Student Research: Spencer Birch

, Occupational & Environmental Exposure Sciences (OEES), 2017
Faculty Advisor: Christopher D. Simpson

Evaluation of PAH Metabolites as Biomarkers for Occupational Wood Smoke Exposure in Wildland Firefighters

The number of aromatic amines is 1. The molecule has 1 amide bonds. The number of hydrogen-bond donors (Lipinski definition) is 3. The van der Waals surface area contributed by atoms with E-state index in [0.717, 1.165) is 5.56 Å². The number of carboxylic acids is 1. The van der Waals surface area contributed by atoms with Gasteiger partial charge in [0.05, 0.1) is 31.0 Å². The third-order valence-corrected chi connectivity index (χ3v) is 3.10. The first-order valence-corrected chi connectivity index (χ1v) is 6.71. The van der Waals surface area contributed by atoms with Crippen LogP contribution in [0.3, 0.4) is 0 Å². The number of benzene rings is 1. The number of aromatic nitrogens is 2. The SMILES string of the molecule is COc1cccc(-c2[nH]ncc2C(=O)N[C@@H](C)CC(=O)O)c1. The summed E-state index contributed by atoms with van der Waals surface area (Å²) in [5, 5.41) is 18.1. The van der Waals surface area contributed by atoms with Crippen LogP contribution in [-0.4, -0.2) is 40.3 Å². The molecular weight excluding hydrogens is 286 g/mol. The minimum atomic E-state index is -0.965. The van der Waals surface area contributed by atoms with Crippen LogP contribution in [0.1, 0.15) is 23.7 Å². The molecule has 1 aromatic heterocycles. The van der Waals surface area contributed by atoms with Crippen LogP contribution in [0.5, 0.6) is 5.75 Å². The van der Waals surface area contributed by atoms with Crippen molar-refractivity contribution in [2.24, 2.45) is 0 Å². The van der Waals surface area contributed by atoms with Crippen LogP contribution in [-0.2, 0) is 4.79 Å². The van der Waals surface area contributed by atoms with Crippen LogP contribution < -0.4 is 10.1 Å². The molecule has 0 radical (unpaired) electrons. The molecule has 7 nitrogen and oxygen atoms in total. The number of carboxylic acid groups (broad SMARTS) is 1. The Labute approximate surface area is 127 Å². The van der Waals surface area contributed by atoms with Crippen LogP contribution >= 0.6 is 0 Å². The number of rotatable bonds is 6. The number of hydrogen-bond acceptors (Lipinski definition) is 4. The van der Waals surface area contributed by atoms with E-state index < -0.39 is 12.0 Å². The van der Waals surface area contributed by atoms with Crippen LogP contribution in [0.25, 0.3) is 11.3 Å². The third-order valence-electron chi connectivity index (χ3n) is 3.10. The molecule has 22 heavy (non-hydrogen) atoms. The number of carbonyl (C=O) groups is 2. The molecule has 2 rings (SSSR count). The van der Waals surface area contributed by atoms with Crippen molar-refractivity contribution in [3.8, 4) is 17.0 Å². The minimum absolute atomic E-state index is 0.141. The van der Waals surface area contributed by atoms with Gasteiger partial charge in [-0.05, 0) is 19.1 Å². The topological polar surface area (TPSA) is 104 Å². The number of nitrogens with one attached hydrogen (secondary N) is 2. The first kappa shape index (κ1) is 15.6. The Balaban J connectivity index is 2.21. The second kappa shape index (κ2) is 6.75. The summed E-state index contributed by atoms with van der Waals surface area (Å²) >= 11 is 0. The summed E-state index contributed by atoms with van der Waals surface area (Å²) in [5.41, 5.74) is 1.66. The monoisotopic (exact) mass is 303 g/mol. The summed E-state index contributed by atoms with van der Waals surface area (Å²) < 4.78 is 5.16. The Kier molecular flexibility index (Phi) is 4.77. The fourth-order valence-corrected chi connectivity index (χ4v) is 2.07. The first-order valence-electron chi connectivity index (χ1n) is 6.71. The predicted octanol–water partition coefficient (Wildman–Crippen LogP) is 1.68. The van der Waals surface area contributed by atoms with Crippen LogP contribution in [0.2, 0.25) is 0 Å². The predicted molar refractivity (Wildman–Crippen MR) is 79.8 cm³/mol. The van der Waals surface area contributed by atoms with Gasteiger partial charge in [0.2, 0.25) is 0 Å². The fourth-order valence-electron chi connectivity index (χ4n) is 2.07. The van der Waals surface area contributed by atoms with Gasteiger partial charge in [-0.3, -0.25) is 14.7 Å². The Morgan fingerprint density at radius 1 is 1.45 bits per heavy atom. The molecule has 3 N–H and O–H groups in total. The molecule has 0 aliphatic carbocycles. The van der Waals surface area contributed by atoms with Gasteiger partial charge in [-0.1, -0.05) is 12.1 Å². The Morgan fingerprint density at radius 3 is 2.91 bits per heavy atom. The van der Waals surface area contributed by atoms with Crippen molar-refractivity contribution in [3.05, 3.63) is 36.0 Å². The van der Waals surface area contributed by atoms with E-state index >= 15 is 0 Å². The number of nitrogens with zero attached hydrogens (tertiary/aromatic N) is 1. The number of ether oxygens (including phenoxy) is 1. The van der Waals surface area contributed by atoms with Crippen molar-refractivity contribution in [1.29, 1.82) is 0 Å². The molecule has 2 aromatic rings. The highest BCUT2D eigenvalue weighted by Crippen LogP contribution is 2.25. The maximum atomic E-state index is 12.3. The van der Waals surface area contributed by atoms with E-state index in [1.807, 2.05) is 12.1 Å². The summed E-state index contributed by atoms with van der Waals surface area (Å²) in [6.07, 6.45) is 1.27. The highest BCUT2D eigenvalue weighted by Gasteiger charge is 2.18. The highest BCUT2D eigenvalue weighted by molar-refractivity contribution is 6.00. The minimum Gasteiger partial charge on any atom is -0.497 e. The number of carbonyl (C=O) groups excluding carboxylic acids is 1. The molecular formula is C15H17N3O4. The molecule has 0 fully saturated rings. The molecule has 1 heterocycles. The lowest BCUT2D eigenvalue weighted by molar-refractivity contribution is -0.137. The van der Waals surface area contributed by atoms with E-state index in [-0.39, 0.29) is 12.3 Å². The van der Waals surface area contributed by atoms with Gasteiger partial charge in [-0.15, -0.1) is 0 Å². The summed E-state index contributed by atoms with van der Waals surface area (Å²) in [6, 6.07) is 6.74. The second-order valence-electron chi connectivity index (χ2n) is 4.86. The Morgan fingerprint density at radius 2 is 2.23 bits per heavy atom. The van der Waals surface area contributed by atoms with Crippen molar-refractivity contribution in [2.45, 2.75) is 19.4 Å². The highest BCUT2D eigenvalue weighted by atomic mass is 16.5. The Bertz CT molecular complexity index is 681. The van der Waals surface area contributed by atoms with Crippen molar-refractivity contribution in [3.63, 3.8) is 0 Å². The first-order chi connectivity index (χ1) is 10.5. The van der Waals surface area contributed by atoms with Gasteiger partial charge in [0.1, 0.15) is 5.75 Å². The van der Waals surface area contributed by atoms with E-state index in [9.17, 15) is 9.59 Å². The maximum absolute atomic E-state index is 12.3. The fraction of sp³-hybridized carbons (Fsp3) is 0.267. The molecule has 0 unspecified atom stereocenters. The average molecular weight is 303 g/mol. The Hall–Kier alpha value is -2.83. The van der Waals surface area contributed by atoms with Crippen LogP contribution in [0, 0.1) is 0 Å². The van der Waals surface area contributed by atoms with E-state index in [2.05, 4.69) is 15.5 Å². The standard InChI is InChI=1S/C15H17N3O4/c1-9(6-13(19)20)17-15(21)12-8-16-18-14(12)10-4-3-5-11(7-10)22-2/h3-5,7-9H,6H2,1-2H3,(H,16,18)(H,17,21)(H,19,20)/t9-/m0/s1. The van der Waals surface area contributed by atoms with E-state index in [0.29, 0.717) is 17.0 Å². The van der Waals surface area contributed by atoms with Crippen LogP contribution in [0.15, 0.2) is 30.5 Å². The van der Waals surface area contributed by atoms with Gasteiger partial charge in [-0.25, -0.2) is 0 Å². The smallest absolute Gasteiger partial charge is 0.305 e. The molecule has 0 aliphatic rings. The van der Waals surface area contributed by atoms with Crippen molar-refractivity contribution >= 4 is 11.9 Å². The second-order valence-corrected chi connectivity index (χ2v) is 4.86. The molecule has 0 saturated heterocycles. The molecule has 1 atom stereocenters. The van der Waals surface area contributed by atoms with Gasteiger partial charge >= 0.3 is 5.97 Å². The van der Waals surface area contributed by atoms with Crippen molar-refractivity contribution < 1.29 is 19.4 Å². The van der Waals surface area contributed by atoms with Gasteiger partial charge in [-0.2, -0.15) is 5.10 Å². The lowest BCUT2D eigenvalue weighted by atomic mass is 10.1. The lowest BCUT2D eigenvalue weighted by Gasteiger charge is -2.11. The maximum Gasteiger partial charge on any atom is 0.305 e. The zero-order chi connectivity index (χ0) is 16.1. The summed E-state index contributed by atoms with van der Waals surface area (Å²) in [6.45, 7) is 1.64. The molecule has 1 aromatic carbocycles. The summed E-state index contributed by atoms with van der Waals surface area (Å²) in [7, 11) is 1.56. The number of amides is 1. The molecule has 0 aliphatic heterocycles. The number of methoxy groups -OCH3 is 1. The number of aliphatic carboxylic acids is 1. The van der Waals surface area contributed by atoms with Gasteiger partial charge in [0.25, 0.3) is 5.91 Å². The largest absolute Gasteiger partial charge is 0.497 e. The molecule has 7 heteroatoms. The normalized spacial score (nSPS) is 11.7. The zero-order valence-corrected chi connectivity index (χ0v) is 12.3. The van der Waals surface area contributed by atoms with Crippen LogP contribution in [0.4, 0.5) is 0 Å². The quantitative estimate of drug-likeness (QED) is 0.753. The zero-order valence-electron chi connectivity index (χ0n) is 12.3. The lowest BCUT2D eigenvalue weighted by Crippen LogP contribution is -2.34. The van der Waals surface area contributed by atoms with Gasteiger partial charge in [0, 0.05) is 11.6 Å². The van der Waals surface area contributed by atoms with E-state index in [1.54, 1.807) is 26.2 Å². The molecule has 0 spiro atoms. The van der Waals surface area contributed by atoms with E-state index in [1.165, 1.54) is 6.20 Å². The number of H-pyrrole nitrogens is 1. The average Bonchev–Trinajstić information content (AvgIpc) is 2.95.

Exposure to wood smoke has been associated with lung cancer and other adverse health outcomes, and therefore it is a great health concern for those in developing parts of the world as well as developed nations. Pyrene, naphthalene, fluorene, and phenanthrene are components of wood smoke and their metabolites have been frequently used as biomarkers of exposure to combustion emissions. In this study, we explored the use of polycyclic aromatic hydrocarbon (PAH) urinary metabolites to determine their effectiveness as biomarkers for wood smoke exposure. We recruited ten professional firefighters and two volunteers certified to work as firefighters on prescribed burns who performed controlled burns on the United States Department of Energy’s Savannah River Site (SRS) in North Carolina. We quantified metabolites in pre-shift and post-shift urine samples from the firefighters on 7 prescribed burn days and 3 non-burn days, which resulted in a total of 68 urine sample pairs (48 on burn days and 20 on non-burn days). We collected 69 personal air samples, including 48 samples on burn days and 21 samples on non-burn days; these were analyzed for PM2.5, levoglucosan, and light absorbing carbon (LAC). We also measured personal carbon monoxide (CO) exposures in conjunction with the personal air filter samples. We investigated associations between cross-shift PAH metabolite concentrations and the 2 main tasks performed, holding, and lighting, as well as the association between the air contaminants and PAH metabolite concentrations. The subjects’ breathing rate, derived from accelerometry data, was used to calculate the inhaled dose of particulate matter, levoglucosan, and LAC. We found a significant increase in geometric mean (GM) cross-shift metabolite concentration for all six metabolites on burn days and no significant change in GM cross-shift concentration for all six metabolites on non-burn days. 2-Napthol (2-Nap), 2+9-hydroxyfluorene (2+9-Flu), and 3-hydroxyphenanthrene (3-Phen) had the largest GM cross-shift ratios of 2.69, 2.61, and 3.19 respectively on burn days. When stratified by task, subjects that performed lighting had significant increases in the GM cross-shift ratio for all six metabolites (Range: 1.72-3.19), and for those who performed holding, all six metabolites exhibited an increase in GM cross-shift ratio, but none were significant. The burn day exposure data shows that those who performed lighting had a 4.2-fold higher GM LAC absorption coefficient, and a 2.6-fold lower levoglucosan/gravimetric PM2.5 ratio. This pattern of higher LAC with lower relative levoglucosan provides strong evidence that subjects who perform lighting are exposed to much lower levels of wood smoke than those who are holding. It also suggests that the large increase in GM cross-shift metabolite ratio in lighters is most likely due to exposure to the combustion emissions from the drip torch. Since those who performed holding had much higher levels of wood smoke exposure and substantially lower GM cross-shift metabolite ratios, it appears OH-PAH metabolites may not be effective biomarkers of wood smoke exposure in this setting. Strong associations were observed between LAC and 2-Nap, 2+9-Flu, and 3-Phen.